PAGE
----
Every thing, however, seems to have turned out in the event far otherwise than the apostle, with apparent reason at the time, had calculated. The riot in the theatre at Ephesus, A. xix. 23., after 1 COR. was written, beyond a doubt occasioned, A. xx. 1., his premature departure for Macedonia. And when on his route thither he had reached Troas, sooner of course than he originally intended, not finding Titus there, 2 C. ii. 12, 13., with tidings from the church of Corinth, "I had no rest in my spirit," he tells us; and his impatience was

so great, that he hurried away at once into Macedonia as hoping there to meet Titus.

At Philippi (no other place so probable) Titus happily, 2C. vii. 6., came to him: and in that city, we may reasonably suppose, that Paul, having with successful expedition arrived there, overtook Timothy also, on that favourite spot of their common ministry, before the errand on which he was there engaged had allowed him to set out for Corinth.

(Such is the fuller account promised, H. P. 40, 1.

s. 3. Thus far principally in respect of TIMOTHY. The share which TITUS had in this series of transactions next requires, with somewhat more particularity, to be laid before the reader.

Paul's original intention had once been, as he intimates, 2 C. i. 15, 16., to visit Corinth in his way (the second time) to Macedonia, and even to take Corinth in his way back again toward Judea. But from the disorderly state of the Corinthian converts at that period, and the necessity, if he had then visited the church, of exercising some painful severities, H. P. 64., he changed his purpose, but without assigning the motive to them at the time; and chose rather to try what good effect "a letter of authoritative objurgation" might first have upon them.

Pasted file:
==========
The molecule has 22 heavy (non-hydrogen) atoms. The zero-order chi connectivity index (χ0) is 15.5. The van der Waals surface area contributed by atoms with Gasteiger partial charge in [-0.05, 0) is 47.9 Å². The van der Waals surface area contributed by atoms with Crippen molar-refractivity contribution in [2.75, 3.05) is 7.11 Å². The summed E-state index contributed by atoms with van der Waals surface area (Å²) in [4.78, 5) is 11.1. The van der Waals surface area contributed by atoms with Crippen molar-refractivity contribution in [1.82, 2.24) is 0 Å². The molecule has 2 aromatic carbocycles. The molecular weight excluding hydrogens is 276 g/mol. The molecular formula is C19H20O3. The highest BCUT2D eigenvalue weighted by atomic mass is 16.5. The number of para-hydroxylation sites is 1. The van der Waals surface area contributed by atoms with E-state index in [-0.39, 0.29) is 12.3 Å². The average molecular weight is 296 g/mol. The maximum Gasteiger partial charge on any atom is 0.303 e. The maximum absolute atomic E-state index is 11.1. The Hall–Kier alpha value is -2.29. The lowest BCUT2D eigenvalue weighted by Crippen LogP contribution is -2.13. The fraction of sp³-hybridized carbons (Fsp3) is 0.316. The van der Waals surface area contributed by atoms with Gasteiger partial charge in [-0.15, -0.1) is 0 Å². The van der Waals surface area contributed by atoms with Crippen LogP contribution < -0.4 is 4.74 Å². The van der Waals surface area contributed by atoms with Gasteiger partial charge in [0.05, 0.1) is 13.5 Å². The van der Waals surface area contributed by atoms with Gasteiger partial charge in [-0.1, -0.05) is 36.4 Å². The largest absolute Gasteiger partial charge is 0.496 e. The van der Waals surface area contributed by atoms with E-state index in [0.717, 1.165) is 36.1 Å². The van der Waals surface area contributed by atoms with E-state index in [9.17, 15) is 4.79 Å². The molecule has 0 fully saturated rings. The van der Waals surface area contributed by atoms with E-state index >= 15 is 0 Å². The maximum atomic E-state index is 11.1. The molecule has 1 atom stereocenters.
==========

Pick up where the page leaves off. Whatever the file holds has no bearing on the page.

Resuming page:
To ascertain the result of that experiment, it should appear, that soon after the letter, 1 COR., from Ephesus was dispatched, he sent Titus to Corinth direct (the mission afterwards alluded to, 2 C. xii. 17, 18.) with instructions, after his errand of visitation there was accomplished, to pass through Macedonia and meet him at Troas.

When Paul on his way to Macedonia, A. xx. 1., as we have seen, arrived at Troas, much sooner than he

had originally designed, in consequence of that uproar at Ephesus; though a door was opened to him there, 2 C. ii. 12, 13., to preach the gospel of Christ, yet his anxiety to see Titus, who did not arrive according to his wishes, was such, that he departed somewhat hastily from Troas, in the hope to meet Titus in Macedonia. And there, to his great joy, at Philippi, most probably, Titus actually came to him.

When from his confidential minister Paul had now learned, that the epistle, 1 C., to the Corinthians, had proved fully effective to the salutary end proposed by it, and had received satisfactory intelligence of their fervent mind towards him, 2 C. vii. 7...9., their sorrow, and their penitence, then, but not before, in his second epistle (written soon after from Philippi, H. P. 166., and sent by Titus as a welcome messenger, 2 C. viii. 6. 16, 17.) he discloses the very deep and kind consideration, upon which he had delayed to visit Corinth the second time as he had originally promised: and he thus clears himself from the appearance of vacillation and indecisiveness and even timidity under which he had been content for a while to labour, and to be so much misrepresented, 1 C. iv. 18, 19.

It is important here to remark, that Titus when first sent by Paul from Ephesus to Corinth, had acted there, 2 C. xii. 17, 18., with the same generous and disinterested feeling as the apostle himself had done before: and the readiness which he showed to go from Philippi, on a second mission as the delegate of Paul to the Corinthians, 2 C. viii. 6., justifies the idea, that a truely Christian spirit of affection had filled the hearts alike of him and of them.

And seeing it is quite clear, that Titus did not bear Paul company when he at a later period set off from Corinth, A. xx. 3, 4., we must naturally conclude, that